A Silicon Valley engineer has filed suit against her employer Informatica for pregnancy discrimination after she says that she was ordered to return to work early after losing her baby.
In her court filing late last month, the woman outlined how she was elated to find out about both her pregnancy and impending job promotion early in 2017. Later that same year, she found out that she was no longer in the running for a higher-level role in the company. Her baby also died less than an hour after it was born.
The woman had originally been approved to take time off under the Family and Medical Leave Act (FMLA) leading up to and following her pregnancy. She alleges that her employer asked her to return from maternity leave weeks early after the traumatic birth and death of her child though.
Discrimination against women is not all that uncommon Bay Area tech industry. Female applicants for these roles are subjected to a high level of scrutiny when they interview for these positions. A 2015 Women in Tech study captured how 75% of the women who interviewed for these positions were asked about whether they were married or had kids. More than half of those same women expressed doubt about being taken less seriously if they talked about their families at work.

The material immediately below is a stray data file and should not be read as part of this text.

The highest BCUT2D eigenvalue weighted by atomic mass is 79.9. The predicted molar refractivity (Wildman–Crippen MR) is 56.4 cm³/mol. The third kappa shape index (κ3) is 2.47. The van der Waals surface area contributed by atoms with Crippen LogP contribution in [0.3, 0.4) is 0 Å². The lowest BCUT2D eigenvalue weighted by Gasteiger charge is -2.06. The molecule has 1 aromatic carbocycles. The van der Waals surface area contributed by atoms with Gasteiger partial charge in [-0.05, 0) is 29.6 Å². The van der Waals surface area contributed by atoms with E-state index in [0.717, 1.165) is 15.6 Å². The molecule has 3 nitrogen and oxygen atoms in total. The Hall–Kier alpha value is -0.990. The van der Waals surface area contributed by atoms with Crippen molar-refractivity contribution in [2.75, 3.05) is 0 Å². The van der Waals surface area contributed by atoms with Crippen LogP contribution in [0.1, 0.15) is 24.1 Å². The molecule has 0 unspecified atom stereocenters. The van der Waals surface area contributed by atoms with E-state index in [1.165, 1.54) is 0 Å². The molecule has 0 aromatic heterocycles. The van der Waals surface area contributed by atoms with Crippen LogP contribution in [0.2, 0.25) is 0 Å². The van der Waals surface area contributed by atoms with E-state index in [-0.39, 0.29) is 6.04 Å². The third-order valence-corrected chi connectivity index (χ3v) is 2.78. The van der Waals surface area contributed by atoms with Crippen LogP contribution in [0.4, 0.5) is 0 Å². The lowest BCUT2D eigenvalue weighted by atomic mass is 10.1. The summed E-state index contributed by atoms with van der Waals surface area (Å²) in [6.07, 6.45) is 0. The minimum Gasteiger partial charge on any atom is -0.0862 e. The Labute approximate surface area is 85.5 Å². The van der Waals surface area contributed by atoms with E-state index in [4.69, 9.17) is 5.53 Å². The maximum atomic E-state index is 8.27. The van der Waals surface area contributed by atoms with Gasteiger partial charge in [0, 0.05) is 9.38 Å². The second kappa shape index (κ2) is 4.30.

Industry analysts have watched seen an alarming trend emerge in recent years. Tech employers are steering clear of hiring women of childbearing age. Analysts report that they do this because they don’t want to have to stall projects for months while a female worker takes FMLA for maternity leave. Many of these companies have unlawfully demoted female workers who have become pregnant while working for them.
Both federal and state law allows workers here in San Francisco and elsewhere throughout the state of California to take unpaid leave from the job without having to face losing their job or other adverse consequences for doing so. Even still, many employers violate these laws that exist because they don’t think that they’ll be caught.
If you’ve been treated unlawfully by your employer by being denied leave to address your own or a close family member’s medical situation, then an FMLA claims attorney can help. They can help you compile evidence of your employer’s impropriety and advise you of potential remedies that you can pursue to try to make some amends for what occurred.